An ugly brawl between two local welterweight boxers, disgruntled over the outcome of their Friday May 28th bout on the Pro Am Fight Card at the Cliff Anderson Sports Hall provided a painful reminder of the periodic violence among athletes and spectator alike that blights some local sports.
Several men might run for the presidency in the general elections due in 2011 The race for the presidency is bringing out the serious and the devious in political parties and civil society alike.
The United States Department of State disseminates three annual reports which the Government of Guyana never fails to repudiate The Government of the United States, through its Department of State in Washing-ton, DC now under Secretary of State Hillary Clinton, has become the Govern-ment of Guyana’s recurrent nightmare.
Can CARICOM deliver a paradigm shift in food and nutrition security? The realization of yet another draft Regional Policy For Food and Nutrition Security for the Caribbean is a small step on a road littered with challenges.
An amnesiac generation reawakens the pioneering spirit of its dead ancestors By David A Granger No month more than August evinces the patterns of challenge and response in the annals of the African-Guyanese experience.
Suriname’s new president Désiré Bouterse seeks to alter his image from one of military strongman to that of civilian statesman Former Master Sergeant Désiré Delano Bouterse ruled Suriname with an iron hand as its military strongman after staging a coup d’etat almost exactly 30 years ago in 1980.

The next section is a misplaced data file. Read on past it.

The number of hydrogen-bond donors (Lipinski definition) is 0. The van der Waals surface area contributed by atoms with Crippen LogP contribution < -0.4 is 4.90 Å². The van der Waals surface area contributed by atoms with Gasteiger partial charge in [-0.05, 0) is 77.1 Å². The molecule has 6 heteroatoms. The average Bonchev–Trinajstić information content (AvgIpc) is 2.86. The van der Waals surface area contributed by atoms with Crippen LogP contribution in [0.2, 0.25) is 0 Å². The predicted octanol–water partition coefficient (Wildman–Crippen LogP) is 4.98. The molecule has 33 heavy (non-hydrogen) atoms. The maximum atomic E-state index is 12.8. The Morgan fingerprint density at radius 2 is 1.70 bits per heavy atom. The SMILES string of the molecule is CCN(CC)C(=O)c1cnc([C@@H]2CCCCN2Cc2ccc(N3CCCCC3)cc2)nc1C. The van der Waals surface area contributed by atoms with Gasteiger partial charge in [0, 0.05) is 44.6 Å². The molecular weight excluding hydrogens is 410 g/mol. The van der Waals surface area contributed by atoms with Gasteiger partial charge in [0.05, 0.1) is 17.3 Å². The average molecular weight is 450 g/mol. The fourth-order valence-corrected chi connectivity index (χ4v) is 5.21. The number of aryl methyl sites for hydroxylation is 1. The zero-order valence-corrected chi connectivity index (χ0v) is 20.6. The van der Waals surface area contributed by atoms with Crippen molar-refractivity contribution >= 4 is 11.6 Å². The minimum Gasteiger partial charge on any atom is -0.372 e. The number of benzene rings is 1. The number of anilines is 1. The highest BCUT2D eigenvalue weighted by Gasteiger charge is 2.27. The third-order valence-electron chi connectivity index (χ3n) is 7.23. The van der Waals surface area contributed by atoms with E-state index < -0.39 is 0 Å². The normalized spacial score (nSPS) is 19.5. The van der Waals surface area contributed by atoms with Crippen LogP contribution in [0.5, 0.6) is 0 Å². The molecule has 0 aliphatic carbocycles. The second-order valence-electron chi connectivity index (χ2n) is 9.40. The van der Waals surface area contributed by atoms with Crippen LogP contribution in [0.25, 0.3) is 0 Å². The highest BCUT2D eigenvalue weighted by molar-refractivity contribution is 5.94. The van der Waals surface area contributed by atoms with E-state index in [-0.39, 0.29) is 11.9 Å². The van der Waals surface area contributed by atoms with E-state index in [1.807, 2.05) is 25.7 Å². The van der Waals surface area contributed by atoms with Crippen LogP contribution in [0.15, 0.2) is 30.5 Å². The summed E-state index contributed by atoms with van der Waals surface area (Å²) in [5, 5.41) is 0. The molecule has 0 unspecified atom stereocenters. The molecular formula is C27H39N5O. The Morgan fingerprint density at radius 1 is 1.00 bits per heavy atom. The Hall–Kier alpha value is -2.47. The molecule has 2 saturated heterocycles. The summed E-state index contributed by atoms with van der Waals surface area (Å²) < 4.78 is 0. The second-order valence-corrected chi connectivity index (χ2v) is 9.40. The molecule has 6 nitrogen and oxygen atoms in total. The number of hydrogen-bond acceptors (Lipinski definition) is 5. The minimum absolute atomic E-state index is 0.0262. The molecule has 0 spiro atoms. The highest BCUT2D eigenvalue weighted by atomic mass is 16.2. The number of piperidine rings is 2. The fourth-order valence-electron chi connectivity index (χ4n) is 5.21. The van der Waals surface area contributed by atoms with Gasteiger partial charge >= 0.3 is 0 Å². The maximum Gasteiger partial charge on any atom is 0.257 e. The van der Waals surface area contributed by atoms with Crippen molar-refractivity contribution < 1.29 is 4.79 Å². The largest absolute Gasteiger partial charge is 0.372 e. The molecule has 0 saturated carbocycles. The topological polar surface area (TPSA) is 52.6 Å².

African-Guyanese, despite two centuries of enslavement, were able to create a distinctive creole culture By David A.
Responding to key challenges in the education system Following our interview with Education Minister, Hon Shaik Baksh in the April issue, The Guyana Review continues its examination of issues in the development of the national education system.
From Emancipation to Independence… and beyond The village of Plaisance, situated between Better Hope and Goedverwagting on the East Coast Demerara was purchased by 65 newly freed African slaves in the immediate post emancipation period for the princely sum of $39,000.00.
Commemorating the 25th anniversary of the death of Forbes Burnham, the first Prime Minister and Executive President of Guyana Forbes Burnham belonged to a talented generation of Guianese born in the decade of the 1920s.
By Orin Davidson Darren Collison, the son of Guyanese track stars June Griffith and Dennis Collison, is plotting his own path to the top of the world of sports…through basketball The Flatbush Bar exuded an unusual buzz one recent Sunday night.
Alliance for Change Leader, Attorney At Law Raphael Trotman talks with The Guyana Review about the challenges and outlook of the party that seeks to enhance its national influence at the 2011 general elections On the Political Focus of the Alliance for Change The AFC is still a young political party.
It took Home Affairs Minister Clement Rohee more than a week after the killing of 16 year-old Patentia schoolboy Kelvin Fraser to concede that the policeman who fired the fatal bullet acted improperly.
Is the PPP worried over a potential threat to its vaunted electoral advantage?
The Guyana Police Force should be professionally reformed and protected from political interference.
Désiré Bouterse’s success in Suriname’s elections was a history-making moment. The event, however, will open concerns about regional security and Suriname’s relations with Guyana.
Guyana-China relations have remained friendly for nearly forty years. Will they get stronger?